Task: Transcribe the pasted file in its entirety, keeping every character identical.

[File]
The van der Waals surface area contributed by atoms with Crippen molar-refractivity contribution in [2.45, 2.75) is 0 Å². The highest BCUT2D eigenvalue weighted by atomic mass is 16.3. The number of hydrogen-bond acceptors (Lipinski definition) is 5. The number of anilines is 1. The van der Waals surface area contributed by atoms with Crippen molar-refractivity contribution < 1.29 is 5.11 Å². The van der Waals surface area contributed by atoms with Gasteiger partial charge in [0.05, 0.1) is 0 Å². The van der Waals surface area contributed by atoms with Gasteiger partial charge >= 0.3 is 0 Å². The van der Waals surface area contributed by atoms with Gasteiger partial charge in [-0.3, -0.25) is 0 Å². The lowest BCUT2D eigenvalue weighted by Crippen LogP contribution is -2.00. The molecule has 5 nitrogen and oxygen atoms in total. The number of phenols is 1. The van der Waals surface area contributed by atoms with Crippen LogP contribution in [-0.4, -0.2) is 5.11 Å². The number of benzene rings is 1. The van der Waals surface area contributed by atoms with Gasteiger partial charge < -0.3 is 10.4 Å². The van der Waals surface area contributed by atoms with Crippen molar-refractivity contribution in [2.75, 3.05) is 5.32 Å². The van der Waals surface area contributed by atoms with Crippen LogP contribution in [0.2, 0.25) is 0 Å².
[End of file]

The van der Waals surface area contributed by atoms with Crippen molar-refractivity contribution in [2.45, 2.75) is 0 Å². The highest BCUT2D eigenvalue weighted by atomic mass is 16.3. The number of hydrogen-bond acceptors (Lipinski definition) is 5. The number of anilines is 1. The van der Waals surface area contributed by atoms with Crippen molar-refractivity contribution < 1.29 is 5.11 Å². The van der Waals surface area contributed by atoms with Gasteiger partial charge in [0.05, 0.1) is 0 Å². The van der Waals surface area contributed by atoms with Gasteiger partial charge >= 0.3 is 0 Å². The van der Waals surface area contributed by atoms with Gasteiger partial charge in [-0.3, -0.25) is 0 Å². The lowest BCUT2D eigenvalue weighted by Crippen LogP contribution is -2.00. The molecule has 5 nitrogen and oxygen atoms in total. The number of phenols is 1. The van der Waals surface area contributed by atoms with Crippen LogP contribution in [-0.4, -0.2) is 5.11 Å². The number of benzene rings is 1. The van der Waals surface area contributed by atoms with Gasteiger partial charge < -0.3 is 10.4 Å². The van der Waals surface area contributed by atoms with Crippen molar-refractivity contribution in [2.75, 3.05) is 5.32 Å². The van der Waals surface area contributed by atoms with Crippen LogP contribution in [0.2, 0.25) is 0 Å².